Ayodele OE, Alebiosu CO, Salako BL. Differential control of systolic and diastolic blood pressure in blacks with essential hypertension. J Natl Med Assoc. 2004;96(3):310–314.

49.

Olanrewaju TO, Aderibigbe A, Chijioke A, et al. Descriptive analysis of blood pressure control among treated hypertensive patients in a tertiary hospital in Nigeria. Afr J Med Med Sci. 2011;40(3):207–212.

50.

Cooper RS, Ordunez P, Ferrer MDI, Munoz JCB, Espinosa-Brito A. Cardiovascular disease and associated risk factors in Cuba: prospects for prevention and control. Am J Public Health. 2006;96(1):94–101.

51.

Akpa MR, Alasia DD, Emem-Chioma PC. An appraisal of hospital based blood pressure control in Port Harcourt Nigeria. Nigerian Health Journal. 2008;8(1–2):27–30.

52.

Wolf-Maier K, Cooper RS, Kramer H, et al. Hypertension treatment and control in five European countries, Canada, and the United States. Hypertension. 2004;43(1):10–17.

53.

National Kidney Foundation. KDIGO 2012 clinical practice guideline for the evaluation and management of chronic kidney disease. Kidney Int Suppl. 2013;3(1):19.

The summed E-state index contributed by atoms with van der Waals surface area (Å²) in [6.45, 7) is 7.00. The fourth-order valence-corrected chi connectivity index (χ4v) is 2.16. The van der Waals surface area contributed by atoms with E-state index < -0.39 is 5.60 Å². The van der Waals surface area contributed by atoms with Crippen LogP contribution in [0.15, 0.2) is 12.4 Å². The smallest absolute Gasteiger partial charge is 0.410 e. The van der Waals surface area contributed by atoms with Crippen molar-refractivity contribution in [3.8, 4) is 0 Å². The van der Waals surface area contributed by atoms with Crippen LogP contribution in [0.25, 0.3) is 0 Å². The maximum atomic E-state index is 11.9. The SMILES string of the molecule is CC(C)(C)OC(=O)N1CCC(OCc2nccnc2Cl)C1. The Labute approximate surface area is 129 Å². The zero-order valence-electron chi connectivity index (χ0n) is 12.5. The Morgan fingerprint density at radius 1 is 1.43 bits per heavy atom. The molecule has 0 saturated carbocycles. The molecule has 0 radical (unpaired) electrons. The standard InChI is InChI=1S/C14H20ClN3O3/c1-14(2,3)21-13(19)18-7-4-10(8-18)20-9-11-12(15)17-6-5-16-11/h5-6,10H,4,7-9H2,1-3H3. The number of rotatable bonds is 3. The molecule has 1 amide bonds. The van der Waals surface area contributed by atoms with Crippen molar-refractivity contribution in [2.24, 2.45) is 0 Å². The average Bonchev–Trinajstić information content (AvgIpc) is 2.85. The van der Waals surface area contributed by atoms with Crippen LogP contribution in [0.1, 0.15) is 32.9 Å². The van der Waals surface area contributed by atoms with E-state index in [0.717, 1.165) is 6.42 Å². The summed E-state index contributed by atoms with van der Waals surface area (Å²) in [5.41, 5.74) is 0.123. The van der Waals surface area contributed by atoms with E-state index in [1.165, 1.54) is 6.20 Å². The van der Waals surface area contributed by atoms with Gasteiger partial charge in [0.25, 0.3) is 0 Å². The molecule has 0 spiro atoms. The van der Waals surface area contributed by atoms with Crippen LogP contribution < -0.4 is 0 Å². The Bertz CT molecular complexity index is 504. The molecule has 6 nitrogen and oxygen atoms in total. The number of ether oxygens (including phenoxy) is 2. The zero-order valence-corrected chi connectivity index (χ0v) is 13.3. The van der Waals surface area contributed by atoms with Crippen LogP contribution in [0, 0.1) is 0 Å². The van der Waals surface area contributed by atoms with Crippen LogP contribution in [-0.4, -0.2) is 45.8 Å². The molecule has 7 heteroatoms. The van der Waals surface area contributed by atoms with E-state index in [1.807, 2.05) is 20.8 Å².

54.

Davis TE, Millns H, Stratton IM, Holman RR, Turner RC, Group UKPDS. Risk factors for stroke in type 2 diabetes mellitus: United Kingdom Prospective Diabetes Study (UKPDS) 29. Arch Intern Med. 1999;159(10):1097–1103.

55.

Fagan TC, Sowers J. Type 2 diabetes mellitus: greater cardiovascular risks and greater benefits of therapy. Arch Intern Med. 1999;159(10):1033–1034.

56.

Green LW, Levine DM, Wolle J, Deeds S. Development of randomized patient education experiments with urban poor hypertensives. Patient Couns Health Educ. 1979;1(3):106–111.

57.

Levine DM, Green LW, Deeds SG, Chwalow J, Russell RP, Finlay J. Health education for hypertensive patients. JAMA. 1979; 241(16):1700–1703.

58.

Iso H, Shimamoto T, Yokota K, Sankai T, Jacobs DR Jr, Komachi Y. Community-based education classes for hypertension control. A 1.5-year randomized controlled trial. Hypertension. 1996;27(4):968–974.

59.

Okeahialam BN. Adherence and preference issues in anti-hypertensive therapy: experience from a private medical facility in Jos, Nigeria. Journal of Medicine in the Tropics. 2011;13:11–14.